Study Visit to Lacock Abbey in Wiltshire and Seminar

The Theatre of Insects, installation view, (c) Jo Whaley

 

On Friday 7th December there will be a study visit to Lacock Abbey, the museum, current exhibition The Theatre of Insects by Jo Whaley, followed by a seminar in the afternoon.

Lacock Abbey was the home of William Henry Fox Talbot, and was where he developed the Calotype contact-printing process in the 1830s, which is essentially the positive-negative analogue process we are all familiar with today.

The Abbey, which is situated in the – almost theme-park perfect – village of Lacock, has a modest permanent exhibition devoted to Fox Talbot and his contribution to photography, which we will have a look at. Above this, is an exhibition space which often hosts work by practitioners who work with experimental and ‘alternative’ processes. Jo Whaley, creates works using appropriated (found) pictures that are then re-photographed with insects to striking effect. For a much richer exploration of her methods and motivations, see the essay on her website.

After viewing the exhibition, and lunch (students must make own arrangements) we will have a seminar, where students are invited to show some work in progress for peer and tutor review. Although perhaps a daunting prospect, previously, students have found this an invaluable opportunity to get some ‘live’ feedback on their work, as well as discuss other aspects of their studies. More information on what to bring to the seminar will be provided nearer the time.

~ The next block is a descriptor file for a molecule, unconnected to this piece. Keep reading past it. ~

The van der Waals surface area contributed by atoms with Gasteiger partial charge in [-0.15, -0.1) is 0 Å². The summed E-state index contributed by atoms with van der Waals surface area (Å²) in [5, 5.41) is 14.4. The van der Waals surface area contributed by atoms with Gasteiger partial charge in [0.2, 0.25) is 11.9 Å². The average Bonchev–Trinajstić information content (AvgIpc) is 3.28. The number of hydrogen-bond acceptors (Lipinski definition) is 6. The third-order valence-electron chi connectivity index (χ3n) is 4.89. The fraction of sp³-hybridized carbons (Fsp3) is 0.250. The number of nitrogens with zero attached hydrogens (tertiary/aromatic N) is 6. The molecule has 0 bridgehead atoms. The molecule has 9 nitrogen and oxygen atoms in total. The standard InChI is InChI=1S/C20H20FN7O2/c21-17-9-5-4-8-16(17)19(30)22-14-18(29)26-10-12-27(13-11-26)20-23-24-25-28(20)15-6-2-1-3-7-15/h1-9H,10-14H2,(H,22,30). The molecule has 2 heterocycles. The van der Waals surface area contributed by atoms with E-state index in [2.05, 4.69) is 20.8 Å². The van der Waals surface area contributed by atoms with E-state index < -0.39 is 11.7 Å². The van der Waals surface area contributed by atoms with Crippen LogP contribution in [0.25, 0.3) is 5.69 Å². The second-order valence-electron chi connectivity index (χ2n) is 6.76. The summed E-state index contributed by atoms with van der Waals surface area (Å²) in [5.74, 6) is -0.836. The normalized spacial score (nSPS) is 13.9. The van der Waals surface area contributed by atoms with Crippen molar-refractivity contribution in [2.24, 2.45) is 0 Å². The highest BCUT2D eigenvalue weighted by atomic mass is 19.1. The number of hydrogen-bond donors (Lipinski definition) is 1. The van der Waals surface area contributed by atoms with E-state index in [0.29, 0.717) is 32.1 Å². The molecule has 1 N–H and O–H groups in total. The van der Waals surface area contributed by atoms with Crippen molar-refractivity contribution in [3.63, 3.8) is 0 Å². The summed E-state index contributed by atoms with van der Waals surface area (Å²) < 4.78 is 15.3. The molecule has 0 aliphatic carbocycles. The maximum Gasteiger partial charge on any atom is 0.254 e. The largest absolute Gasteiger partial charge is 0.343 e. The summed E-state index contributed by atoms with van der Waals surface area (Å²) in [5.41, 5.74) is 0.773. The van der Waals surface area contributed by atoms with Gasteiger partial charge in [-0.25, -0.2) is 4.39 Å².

Although this will primarily be of interest to those on Photography modules, students from other disciplines are very much welcomed.

To secure your place, please e-mail enquiries@oca-uk.com

 

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2 comments for “Study Visit to Lacock Abbey in Wiltshire and Seminar

  1. 16 October 2012 at 2:36 pm

    Initially, I was reminded of what some describe as the first photographic book, Anna Atkins’s “Photographs of British Algae” which consisted of cyanotypes but the American spelling of theatre (as Theater) destroyed this illusion while the much darker blue of the background of the exhibition announcement further alienated me from a fond memory.
    One can see the images online http://www.jowhaley.com/portfolio.cfm?nK=233&nS=0&i=132091#12
    This is an odd kind of nature photography, one in which truth (the actual look of a species) plays a diminuitive part. Should make for an interesting study visit!!

  2. 18 October 2012 at 2:01 pm

    I visited this exhibition on Monday – quite by chance, as I was going to Lacock and hadn’t realised the exhibition was on. They are stunningly beautiful images – very clever, inspirational, and in some instances quite haunting. I bought the book that goes with the series from the Abbey bookshop – it contains far more images than in the exhibition and is well worth the £15 asking price.

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